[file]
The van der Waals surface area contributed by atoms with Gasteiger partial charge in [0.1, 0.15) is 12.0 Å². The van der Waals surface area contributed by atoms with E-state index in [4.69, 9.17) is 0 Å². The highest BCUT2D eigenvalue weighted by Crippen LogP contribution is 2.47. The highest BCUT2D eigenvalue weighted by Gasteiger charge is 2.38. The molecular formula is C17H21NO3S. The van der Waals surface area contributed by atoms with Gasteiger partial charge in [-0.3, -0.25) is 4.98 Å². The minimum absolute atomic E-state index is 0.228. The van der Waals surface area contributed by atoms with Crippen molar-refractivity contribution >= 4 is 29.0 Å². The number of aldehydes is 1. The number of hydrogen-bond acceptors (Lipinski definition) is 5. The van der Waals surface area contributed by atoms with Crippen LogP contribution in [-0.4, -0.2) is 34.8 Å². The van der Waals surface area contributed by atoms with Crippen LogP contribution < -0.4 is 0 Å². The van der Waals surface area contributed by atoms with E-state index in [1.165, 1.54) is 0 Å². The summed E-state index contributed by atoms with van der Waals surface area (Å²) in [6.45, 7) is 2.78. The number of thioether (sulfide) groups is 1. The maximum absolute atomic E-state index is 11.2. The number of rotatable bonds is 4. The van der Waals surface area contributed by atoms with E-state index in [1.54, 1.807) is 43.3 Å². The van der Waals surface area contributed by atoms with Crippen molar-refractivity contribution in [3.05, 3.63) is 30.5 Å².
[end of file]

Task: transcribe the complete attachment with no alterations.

The van der Waals surface area contributed by atoms with Gasteiger partial charge in [0.1, 0.15) is 12.0 Å². The van der Waals surface area contributed by atoms with E-state index in [4.69, 9.17) is 0 Å². The highest BCUT2D eigenvalue weighted by Crippen LogP contribution is 2.47. The highest BCUT2D eigenvalue weighted by Gasteiger charge is 2.38. The molecular formula is C17H21NO3S. The van der Waals surface area contributed by atoms with Gasteiger partial charge in [-0.3, -0.25) is 4.98 Å². The minimum absolute atomic E-state index is 0.228. The van der Waals surface area contributed by atoms with Crippen molar-refractivity contribution >= 4 is 29.0 Å². The number of aldehydes is 1. The number of hydrogen-bond acceptors (Lipinski definition) is 5. The van der Waals surface area contributed by atoms with Crippen LogP contribution in [-0.4, -0.2) is 34.8 Å². The van der Waals surface area contributed by atoms with Crippen LogP contribution < -0.4 is 0 Å². The van der Waals surface area contributed by atoms with E-state index in [1.165, 1.54) is 0 Å². The summed E-state index contributed by atoms with van der Waals surface area (Å²) in [6.45, 7) is 2.78. The number of thioether (sulfide) groups is 1. The maximum absolute atomic E-state index is 11.2. The number of rotatable bonds is 4. The van der Waals surface area contributed by atoms with E-state index in [1.54, 1.807) is 43.3 Å². The van der Waals surface area contributed by atoms with Crippen molar-refractivity contribution in [3.05, 3.63) is 30.5 Å².